I've been doing longer walks as part of my hip rehab, and I'm determined to try to get in at least a 2 or 3 kilometer walk each day. Now that I'm back at work after the Christmas/new year break, I'll be looking for back streets I haven't explored yet, however even familiar paths can turn up interesting sights if you keep your eyes open.
I spotted the guy showing off on his new mountain bike but wasn't ready to get the shot. Fortunately he obliged by doing another loop just to make sure his suspension was properly dialed in. At 333 Collins St, an eatery I haven't noticed before occupies the portico, and looks a very nice place to enjoy a meal on a fine day.
The strangest thing that caught my eye however was a dilapidated pair of shoes outside a building in Little Bourke St. It used to house a power station, and while the front of the building has been redeveloped while retaining parts of the original structure, I don't know the current purpose of the rear part where these shoes were. This section presents an imposing, if odd face to the street. There are several sets of tall basalt columns, each supporting a short flight of steps leading to a portico with a blank steel door. There's nothing unusual about a discarded pair of old shoes, but these were place neatly together, the laces undone, just next to one of the entrances. They seemed so carefully placed that my first thought was that they were a permanent part of the grill on which they sat, some sort of bronze street art.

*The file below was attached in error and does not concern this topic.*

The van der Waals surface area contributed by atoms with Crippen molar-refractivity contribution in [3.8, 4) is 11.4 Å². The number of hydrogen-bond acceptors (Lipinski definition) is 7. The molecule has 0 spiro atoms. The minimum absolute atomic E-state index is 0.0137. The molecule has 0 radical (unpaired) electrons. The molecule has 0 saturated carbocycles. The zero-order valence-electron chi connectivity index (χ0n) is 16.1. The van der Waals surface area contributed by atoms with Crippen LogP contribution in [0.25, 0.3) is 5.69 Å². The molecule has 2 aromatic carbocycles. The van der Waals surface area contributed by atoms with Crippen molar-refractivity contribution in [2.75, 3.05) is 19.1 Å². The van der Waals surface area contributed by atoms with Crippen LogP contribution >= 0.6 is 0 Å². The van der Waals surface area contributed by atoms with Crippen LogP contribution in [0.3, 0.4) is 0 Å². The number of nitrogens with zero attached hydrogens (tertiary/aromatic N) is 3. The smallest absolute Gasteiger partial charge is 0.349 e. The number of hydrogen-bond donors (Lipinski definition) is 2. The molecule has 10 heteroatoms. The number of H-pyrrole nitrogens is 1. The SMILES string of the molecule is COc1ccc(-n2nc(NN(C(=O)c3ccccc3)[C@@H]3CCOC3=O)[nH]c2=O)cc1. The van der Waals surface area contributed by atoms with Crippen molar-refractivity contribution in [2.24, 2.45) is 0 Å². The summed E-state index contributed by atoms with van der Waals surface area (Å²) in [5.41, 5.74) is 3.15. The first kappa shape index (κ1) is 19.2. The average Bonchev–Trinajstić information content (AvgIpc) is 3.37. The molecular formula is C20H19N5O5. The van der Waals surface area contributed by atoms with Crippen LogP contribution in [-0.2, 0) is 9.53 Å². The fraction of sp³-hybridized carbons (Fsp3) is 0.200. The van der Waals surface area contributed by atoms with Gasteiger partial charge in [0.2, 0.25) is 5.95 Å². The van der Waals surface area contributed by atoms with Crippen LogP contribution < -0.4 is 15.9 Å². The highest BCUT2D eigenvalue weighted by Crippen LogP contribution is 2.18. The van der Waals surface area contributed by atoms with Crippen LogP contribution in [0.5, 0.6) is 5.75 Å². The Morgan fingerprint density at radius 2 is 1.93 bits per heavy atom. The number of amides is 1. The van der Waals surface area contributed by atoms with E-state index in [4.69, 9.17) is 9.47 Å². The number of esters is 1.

They were, however, just shoes, left perhaps in the hope that room service would collect, clean and return them pristine for the owner's first meeting of the day.